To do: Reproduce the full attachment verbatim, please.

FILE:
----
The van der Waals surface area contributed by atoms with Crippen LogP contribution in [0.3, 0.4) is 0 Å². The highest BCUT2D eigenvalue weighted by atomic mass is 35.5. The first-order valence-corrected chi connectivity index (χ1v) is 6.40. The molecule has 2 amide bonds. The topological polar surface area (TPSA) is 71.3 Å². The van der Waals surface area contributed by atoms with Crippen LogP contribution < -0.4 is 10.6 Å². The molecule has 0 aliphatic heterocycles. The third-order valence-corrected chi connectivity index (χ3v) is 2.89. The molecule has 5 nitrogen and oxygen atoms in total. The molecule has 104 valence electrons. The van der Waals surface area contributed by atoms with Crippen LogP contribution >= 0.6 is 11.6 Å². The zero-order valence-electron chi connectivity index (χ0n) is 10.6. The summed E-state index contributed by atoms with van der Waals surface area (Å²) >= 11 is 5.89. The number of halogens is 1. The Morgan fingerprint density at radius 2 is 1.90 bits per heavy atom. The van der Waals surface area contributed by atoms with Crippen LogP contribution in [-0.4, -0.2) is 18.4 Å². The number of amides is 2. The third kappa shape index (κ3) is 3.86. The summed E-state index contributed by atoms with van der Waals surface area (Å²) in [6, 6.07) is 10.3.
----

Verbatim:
The van der Waals surface area contributed by atoms with Crippen LogP contribution in [0.3, 0.4) is 0 Å². The highest BCUT2D eigenvalue weighted by atomic mass is 35.5. The first-order valence-corrected chi connectivity index (χ1v) is 6.40. The molecule has 2 amide bonds. The topological polar surface area (TPSA) is 71.3 Å². The van der Waals surface area contributed by atoms with Crippen LogP contribution < -0.4 is 10.6 Å². The molecule has 0 aliphatic heterocycles. The third-order valence-corrected chi connectivity index (χ3v) is 2.89. The molecule has 5 nitrogen and oxygen atoms in total. The molecule has 104 valence electrons. The van der Waals surface area contributed by atoms with Crippen LogP contribution >= 0.6 is 11.6 Å². The zero-order valence-electron chi connectivity index (χ0n) is 10.6. The summed E-state index contributed by atoms with van der Waals surface area (Å²) >= 11 is 5.89. The number of halogens is 1. The Morgan fingerprint density at radius 2 is 1.90 bits per heavy atom. The van der Waals surface area contributed by atoms with Crippen LogP contribution in [-0.4, -0.2) is 18.4 Å². The number of amides is 2. The third kappa shape index (κ3) is 3.86. The summed E-state index contributed by atoms with van der Waals surface area (Å²) in [6, 6.07) is 10.3.